They Feel Lonely

Dogs need companionship and that’s why they are known as pack animals. A lonely dog may feel the urge to bark more than usual to cope with loneliness. By spending more time in a playful environment, dog owners can help divert the dog’s attention toward fun activities. 

Other Reasons

There could be several other factors affecting why and how dogs bark more than usual. While it’s not possible for us to understand every time, there are ways to distract a dog from barking too much. It may also just be a case of a tired dog who needs to curl up and have a nap!

Should You Ignore Excessive Dog Barking?

Barking is a normal part of dog behavior. Expecting a dog to stop barking is the same as expecting a child to stop talking. But excessive barking is something that needs to be addressed. 

Much like babies, dogs are unable to communicate what they need and will often bark to respond to feelings of stress, anger, anxiety, excitement, loneliness, and boredom. A dog barking more than usual can also be a problem for you, your family, and your neighbors. 

While barking is a natural process, you shouldn’t ignore excessive barking in dogs. It’s important for dog owners to address their dog’s needs. 

two dogs barking

How To Stop A Dog Barking Excessively

While dogs may not tire out from barking too much, you most likely want the noise to stop. There are some effective ways to help keep them calm. Here are some useful techniques that can help if your dog barks a lot. 

Remove The Stimulus

Your dog could be intrigued by a particular distraction such as cars passing by outside the house. You need to remove the distraction so that it doesn’t feel the urge to bark. Something as simple as drawing the curtains can help keep your dog calm. 

Desensitize Your Dog In A Positive Way

Your dog could be prone to barking at a particular time, for example, when the mailman arrives. When you next see the mailman approaching your street, you can sit with your dog and reward it with treats. As soon as your dog starts to bark, stop giving the treats. This helps to desensitize your dog. It might take several tries, but the results will be rewarding! 

Encourage Playful Activity

Dogs that get enough physical activity tire themselves sooner and tend to avoid barking too much. The activity keeps their brain stimulated. This helps remove boredom and consequently prevents excessive barking. 

Train Your Dog To Follow Commands

Dogs are some of the most trainable animals. Sounds and gestures play a significant role in providing dogs a sense of acknowledgment. With a little patience and consistency, pet owners can train dogs to bark on command. You can treat your dog every time it follows your gesture, and it will understand when to stop barking. After getting accustomed to the routine, dogs no longer need treats to control their behavior.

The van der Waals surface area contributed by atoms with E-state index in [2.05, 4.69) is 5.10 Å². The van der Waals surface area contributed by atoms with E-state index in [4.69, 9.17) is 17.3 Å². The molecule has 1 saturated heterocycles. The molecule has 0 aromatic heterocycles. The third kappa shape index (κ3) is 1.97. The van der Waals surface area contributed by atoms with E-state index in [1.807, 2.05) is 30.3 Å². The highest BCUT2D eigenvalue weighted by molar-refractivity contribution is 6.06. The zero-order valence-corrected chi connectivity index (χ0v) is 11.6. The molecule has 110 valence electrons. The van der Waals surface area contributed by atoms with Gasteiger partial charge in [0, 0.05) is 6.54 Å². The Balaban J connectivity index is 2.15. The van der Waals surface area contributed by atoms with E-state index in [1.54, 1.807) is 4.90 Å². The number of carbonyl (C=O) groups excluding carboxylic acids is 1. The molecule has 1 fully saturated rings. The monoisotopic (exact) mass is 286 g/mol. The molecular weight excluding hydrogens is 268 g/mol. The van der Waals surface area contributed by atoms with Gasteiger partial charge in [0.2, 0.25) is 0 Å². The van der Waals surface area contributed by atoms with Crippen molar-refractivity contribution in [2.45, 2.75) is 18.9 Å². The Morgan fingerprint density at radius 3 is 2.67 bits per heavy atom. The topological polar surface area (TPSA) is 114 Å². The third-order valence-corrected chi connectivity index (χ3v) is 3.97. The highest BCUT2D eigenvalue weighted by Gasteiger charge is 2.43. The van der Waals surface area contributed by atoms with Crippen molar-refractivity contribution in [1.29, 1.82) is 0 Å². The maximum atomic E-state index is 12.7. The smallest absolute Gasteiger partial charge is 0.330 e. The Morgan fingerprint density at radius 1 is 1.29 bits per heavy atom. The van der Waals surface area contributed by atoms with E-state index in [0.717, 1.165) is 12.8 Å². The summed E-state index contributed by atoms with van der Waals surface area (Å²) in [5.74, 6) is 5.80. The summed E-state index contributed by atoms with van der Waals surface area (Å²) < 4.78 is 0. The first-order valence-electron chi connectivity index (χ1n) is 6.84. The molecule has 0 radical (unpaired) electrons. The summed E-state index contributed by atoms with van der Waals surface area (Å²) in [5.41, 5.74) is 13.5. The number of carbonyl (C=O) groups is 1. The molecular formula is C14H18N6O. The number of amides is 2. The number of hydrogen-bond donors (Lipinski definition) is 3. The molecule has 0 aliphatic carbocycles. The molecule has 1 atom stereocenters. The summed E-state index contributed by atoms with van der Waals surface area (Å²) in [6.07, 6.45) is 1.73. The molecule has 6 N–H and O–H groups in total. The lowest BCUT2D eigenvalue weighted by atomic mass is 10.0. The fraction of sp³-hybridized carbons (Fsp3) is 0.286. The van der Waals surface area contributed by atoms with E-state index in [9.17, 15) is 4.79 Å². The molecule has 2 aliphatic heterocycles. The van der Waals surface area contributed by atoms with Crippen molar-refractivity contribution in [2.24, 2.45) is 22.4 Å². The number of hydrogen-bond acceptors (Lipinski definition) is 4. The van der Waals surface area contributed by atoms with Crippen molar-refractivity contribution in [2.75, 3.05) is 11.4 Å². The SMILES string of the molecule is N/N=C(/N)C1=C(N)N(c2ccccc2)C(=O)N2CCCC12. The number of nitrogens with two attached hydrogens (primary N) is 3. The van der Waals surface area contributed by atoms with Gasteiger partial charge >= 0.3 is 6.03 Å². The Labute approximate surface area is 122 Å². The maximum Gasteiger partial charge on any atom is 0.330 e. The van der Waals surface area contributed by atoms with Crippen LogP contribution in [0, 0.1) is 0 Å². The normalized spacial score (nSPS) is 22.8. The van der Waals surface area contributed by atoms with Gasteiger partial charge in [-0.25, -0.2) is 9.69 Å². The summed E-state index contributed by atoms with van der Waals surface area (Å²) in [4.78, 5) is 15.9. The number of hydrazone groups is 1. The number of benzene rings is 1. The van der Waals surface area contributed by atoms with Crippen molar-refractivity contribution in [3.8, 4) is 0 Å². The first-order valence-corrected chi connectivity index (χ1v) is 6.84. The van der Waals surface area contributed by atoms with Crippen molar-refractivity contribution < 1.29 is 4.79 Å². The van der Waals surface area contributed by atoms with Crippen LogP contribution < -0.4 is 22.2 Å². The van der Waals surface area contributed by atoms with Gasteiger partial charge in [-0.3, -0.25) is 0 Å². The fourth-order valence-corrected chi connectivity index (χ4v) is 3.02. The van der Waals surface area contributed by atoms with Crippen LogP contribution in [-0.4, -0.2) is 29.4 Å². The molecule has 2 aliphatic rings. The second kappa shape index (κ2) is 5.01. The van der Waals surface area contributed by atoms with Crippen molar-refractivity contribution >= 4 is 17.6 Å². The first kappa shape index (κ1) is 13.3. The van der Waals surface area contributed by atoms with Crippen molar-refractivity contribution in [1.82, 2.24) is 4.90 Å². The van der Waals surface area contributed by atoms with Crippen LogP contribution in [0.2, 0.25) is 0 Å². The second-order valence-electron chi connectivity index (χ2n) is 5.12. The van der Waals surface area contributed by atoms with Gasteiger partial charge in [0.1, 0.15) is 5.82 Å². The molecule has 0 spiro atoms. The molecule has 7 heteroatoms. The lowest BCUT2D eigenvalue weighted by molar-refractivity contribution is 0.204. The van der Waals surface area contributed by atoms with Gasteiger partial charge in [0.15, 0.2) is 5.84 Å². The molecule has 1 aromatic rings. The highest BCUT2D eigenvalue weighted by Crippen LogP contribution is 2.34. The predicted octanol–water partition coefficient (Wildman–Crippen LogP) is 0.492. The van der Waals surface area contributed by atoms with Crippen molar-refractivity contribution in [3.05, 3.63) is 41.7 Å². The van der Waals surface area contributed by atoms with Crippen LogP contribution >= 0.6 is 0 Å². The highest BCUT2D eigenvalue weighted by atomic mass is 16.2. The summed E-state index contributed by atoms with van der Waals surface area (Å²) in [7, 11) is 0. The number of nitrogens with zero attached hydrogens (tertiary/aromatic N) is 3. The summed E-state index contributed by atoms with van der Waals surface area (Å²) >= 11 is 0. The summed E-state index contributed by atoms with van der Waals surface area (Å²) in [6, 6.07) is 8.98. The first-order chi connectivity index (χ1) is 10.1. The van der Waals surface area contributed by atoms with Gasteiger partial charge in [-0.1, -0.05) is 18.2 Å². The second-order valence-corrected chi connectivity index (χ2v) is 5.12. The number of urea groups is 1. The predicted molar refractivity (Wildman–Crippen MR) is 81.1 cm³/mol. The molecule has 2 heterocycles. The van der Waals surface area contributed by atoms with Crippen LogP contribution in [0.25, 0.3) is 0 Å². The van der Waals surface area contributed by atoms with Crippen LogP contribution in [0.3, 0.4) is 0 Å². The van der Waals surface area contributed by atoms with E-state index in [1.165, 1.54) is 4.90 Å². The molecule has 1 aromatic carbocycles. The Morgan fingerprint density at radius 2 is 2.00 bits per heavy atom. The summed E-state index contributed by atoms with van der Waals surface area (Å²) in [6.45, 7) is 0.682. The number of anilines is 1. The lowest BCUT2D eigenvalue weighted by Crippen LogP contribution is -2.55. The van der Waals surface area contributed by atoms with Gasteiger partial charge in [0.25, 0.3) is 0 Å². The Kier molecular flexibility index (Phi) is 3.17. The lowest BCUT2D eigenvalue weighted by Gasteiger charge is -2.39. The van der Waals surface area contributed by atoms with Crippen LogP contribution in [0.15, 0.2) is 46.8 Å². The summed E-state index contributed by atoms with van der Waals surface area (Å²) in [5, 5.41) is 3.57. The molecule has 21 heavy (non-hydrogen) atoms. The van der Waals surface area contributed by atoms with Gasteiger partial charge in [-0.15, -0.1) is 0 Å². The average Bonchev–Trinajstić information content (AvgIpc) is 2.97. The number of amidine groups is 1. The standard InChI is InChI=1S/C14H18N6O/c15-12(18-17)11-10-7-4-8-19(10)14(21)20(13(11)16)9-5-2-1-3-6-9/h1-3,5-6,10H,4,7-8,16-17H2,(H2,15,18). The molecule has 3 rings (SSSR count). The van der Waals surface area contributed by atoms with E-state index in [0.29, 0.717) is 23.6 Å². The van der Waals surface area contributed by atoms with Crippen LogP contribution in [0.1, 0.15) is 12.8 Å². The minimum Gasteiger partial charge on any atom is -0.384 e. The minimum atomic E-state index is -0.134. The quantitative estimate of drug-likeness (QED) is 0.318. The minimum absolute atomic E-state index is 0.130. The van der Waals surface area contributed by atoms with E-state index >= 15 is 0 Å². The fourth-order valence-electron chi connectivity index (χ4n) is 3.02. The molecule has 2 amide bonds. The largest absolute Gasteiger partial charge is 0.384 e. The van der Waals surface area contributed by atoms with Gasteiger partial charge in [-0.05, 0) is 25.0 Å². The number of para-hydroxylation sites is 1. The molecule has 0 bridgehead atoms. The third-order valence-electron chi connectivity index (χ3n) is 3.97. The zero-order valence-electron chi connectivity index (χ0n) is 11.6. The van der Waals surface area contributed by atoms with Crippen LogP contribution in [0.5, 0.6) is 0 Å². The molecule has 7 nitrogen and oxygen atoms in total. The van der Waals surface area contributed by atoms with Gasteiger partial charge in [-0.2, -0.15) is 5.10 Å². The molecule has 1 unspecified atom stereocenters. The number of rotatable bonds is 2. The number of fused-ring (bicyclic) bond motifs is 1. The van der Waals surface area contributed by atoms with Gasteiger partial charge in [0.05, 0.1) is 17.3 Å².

If you’re still finding it difficult, dog trainers can help.

Reduce Stress

Anxiety is a normal and healthy emotion that dogs experience like humans. There are several ways to reduce stress for dogs. You can do this by using anti-stress devices such as anxiety wraps or stress-reducing collars. Another way is to set up a comfort zone for your dog. This can be any space in the house where the dog feels relaxed, secure, and safe. If your dog is anxious because of some noise coming from outside the house, you can help it stay stress-free by playing soft and calming music.

Do Some Dog Breeds Bark More Than Others?

Yes. Some dogs are naturally more vocal because of their instinct to alert owners about a threat or need. 

Dog breeds that won’t stop barking so easily

Hounds, Terriers, and Herding Dogs are examples of breeds that bark excessively. Similarly, watchdogs are inclined towards excessive barking given their status as security guards throughout time. Some gray dogs such as Whippets and Italian Greyhounds barely bark at all.

Having said that, it’s not wise to think your pooch won’t create a commotion. You may end up thinking about how to stop excessive barking even if your dog is of a less talkative breed.

beagle barking

Can Dogs Be Trained To Not Bark?

Yes. There are ways to minimize a dog’s barking. With patience and dedication, you can train your pup to keep quiet where it should be. A dog’s barking at an appropriate time is different from excessive barking. Since there is always a reason for the dog’s barking, you need to first figure out the source of concern. 

Conclusion – Do Dogs Get Tired of Barking?

So do dogs get tired of barking? Mental exhaustion from barking can certainly take place. But a dog’s barking act itself may not be tiring. Think of it this way – humans often tend to subdue their feelings. At one point, we lose the power to suppress ourselves and may revert to therapy so we can vent. 

Would you get tired of talking about your challenges with a close friend or therapist? Chances are you would feel an urge to let out your thoughts and not become exhausted despite talking for hours. 

The only time you’d feel tired would be if no one was listening to you or paying attention to your needs. Perhaps that’s what dogs feel too when they want to share their emotions but can’t use speech to clearly express themselves.

Interested in knowing about breed-specific barking? Find out why Huskies talk!